Friday, January 20, 2012


Today I'd liked to take a moment to pay a tribute to a woman born Jamesetta Hawkins.  The woman bridged rock, blues, funk, R&B, soul, and doo-wop, and pop.

I love music. And I love people who make rare contributions to the music world. Etta James is considered one of the most overlooked musicians of blues.

I started listening to her when I was about 7 years old. It's pretty random for a little white girl to get caught up in an old R&B singer like Etta James, but I'll be the first to admit I'm a rare breed. So is she. That's probably why I like her so much. Her album Seven Year Itch was my introduction to her in the 90s. My favorite song was "Damn Your Eyes." I'll never forget stealing her CD from my mom, and listening to the song on repeat, acting like a passionate and emotionally distraught blues singer in my room. Yes, I had an interesting childhood.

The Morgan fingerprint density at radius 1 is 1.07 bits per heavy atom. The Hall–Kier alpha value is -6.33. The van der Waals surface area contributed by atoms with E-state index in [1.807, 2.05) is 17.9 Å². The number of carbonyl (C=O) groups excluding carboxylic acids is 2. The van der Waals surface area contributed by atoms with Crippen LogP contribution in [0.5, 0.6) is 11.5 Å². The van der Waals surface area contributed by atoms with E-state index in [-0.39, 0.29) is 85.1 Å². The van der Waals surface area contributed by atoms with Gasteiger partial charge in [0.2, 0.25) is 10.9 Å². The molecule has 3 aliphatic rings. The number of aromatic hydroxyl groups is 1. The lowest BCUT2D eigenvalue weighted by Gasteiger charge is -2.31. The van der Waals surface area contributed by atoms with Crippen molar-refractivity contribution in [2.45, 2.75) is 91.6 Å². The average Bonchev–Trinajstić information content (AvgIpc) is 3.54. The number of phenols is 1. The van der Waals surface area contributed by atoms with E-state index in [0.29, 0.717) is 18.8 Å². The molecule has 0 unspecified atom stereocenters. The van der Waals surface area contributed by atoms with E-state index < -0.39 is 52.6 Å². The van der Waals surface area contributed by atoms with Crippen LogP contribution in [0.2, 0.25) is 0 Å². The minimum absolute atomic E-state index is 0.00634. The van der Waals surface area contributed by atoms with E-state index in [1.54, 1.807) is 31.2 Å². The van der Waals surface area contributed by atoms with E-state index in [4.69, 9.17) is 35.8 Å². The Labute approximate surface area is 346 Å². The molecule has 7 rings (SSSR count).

And let's not forget legendary tunes like "At Last," "Stormy Weather," and "Sunday Kind of Love." Damn, she was good. "Damn Your Eyes" is on my iPod, and I listened to it this morning. Not on purpose, it came on shuffle. Weird.

What's also weird is that I was thinking about Etta on a plane last week. I even thought to myself, "It's strange that I'm thinking about Etta James right now--I wonder where she is and what she is doing."

You know there was some pain and serious drug addiction in her life; she is a fallen nightingale. But through her voice, James brought a lot of warmth to a lot of people. Let's not overlook this soul of a woman and instead, thank her for her gift of real music.

No matter how scarred and marred a person's life, gifts and lessons abound. Every life is a note in the music of the world. Etta James is a prominent note in my opinion.

Liza Jane

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